I sincerely believe that most, if not all, who are sharing their views here have the capabilities and resources to help in disseminating to their neighbors, associates, friends and employees information that could be of great help.

    My appeal is, if we can help open the eyes of the majority of Filipinos to the reality that whatever minute resources this country have is being just squandered by the political leaders, government officials down to most employees, solely for their personal interests.

    In most developed countries every last month of the year, the eyes of most of their citizens are already focused on their government’s declaration of the following year’s budget.

    Upon declaration of their government’s annual budget most businessmen and even some ordinary citizens make celebrations (literally).

    The budget declaration of the government means new projects of new infrastructures like bridges, roads, schools, hospitals and even government buildings. Or continuous maintenance contracts for government facilities.

    However, since the beginning, in the Philippines culture nobody seems to care about this at all. The saddest thing is that perhaps nobody is even aware of this fact.

    The government is supposed to be the major source of employment for its citizens because of the never ending new development projects on infrastructures and other much needed facilities, and maintenance contracts.

    It’s sad to say that anywhere in the Philippines the malls, sidewalks, parks and whatever favorable/unfavorable place to hangout are full of “just loitering” jobless Filipinos.

    The saddest thing of all is that whatever allocated government annual budget just evaporates with almost NOTHING EVER DONE at all! And elected political leaders spend they country’s like their own and declare their expenditures by submitting their CERTIFICATIONS ONLY WITHOUT ANY SUPPORTING DOCUMENTS!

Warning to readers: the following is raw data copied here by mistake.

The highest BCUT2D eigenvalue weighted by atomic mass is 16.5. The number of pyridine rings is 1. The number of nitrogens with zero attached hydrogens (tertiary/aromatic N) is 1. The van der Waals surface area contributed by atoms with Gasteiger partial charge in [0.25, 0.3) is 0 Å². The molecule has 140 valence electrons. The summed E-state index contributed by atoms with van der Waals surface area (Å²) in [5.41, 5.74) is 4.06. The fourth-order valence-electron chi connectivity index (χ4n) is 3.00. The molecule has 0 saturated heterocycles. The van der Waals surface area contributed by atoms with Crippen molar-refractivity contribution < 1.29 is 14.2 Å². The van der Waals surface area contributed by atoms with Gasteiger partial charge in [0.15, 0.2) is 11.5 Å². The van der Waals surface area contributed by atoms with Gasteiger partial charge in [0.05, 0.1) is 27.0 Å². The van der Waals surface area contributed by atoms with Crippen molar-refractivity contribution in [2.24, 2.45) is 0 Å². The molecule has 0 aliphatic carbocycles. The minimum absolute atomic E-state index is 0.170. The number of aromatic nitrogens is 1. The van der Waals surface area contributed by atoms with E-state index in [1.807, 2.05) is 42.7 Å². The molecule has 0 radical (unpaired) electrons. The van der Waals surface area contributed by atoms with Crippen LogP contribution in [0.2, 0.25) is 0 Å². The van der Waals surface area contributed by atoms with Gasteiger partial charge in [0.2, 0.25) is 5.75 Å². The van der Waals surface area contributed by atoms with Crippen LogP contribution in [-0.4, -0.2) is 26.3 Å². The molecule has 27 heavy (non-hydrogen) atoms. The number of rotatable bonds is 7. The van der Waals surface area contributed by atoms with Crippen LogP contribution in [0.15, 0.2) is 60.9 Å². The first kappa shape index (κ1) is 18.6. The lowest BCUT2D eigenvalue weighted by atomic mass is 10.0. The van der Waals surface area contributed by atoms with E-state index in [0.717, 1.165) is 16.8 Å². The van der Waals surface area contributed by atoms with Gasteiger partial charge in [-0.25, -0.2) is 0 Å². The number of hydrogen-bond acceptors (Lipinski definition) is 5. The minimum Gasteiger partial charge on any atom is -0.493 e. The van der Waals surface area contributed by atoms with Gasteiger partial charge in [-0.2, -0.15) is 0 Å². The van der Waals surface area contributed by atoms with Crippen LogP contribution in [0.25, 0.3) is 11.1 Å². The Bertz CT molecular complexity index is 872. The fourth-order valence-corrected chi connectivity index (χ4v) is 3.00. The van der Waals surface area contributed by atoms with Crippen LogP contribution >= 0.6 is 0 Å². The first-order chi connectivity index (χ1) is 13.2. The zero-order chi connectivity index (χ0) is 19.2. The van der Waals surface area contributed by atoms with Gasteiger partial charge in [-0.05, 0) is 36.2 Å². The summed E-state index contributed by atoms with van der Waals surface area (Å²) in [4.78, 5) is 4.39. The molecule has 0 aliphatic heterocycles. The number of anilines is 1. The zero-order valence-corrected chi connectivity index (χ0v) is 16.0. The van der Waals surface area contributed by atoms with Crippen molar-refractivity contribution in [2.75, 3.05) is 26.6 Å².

Sincerely, this culture in the government MUST BE STOPPED! Who the heck these political leaders think they are? When it comes to telling the truth, they are the devil’s advocate in distorting it.

    My appeal to all of you is to help in disseminating this awareness to most, if not all, of the people you can possibly reach about this fact. Through this it would serve as a wake up call to Filipinos which would hopefully open their eyes and start demanding regarding new tangible infrastructures and projects that the government has correspondingly spent each year’s budget with.

    This might be just like a pebble dropped in the middle of the ocean. But we’re hoping that it would make a ripple effect, that this truth might set Filipinos free.

    Thank you in advance for your great help.

    God bless us all.

    Niaw

    (July 4, 2013 - 2:52 am)

    “If women are marginalized, we would not have had two female presidents in this country.”

    It is entirely possible for there to be female presidents and for marginalization to still exist. It’s not an either-or proposition. It could also be argued that we had two female presidents despite marginalization that occurs in other sectors in society. Just because you have not experienced it, doesn’t mean that it doesn’t exist. To be fair, we do rank highly in the gender equality index.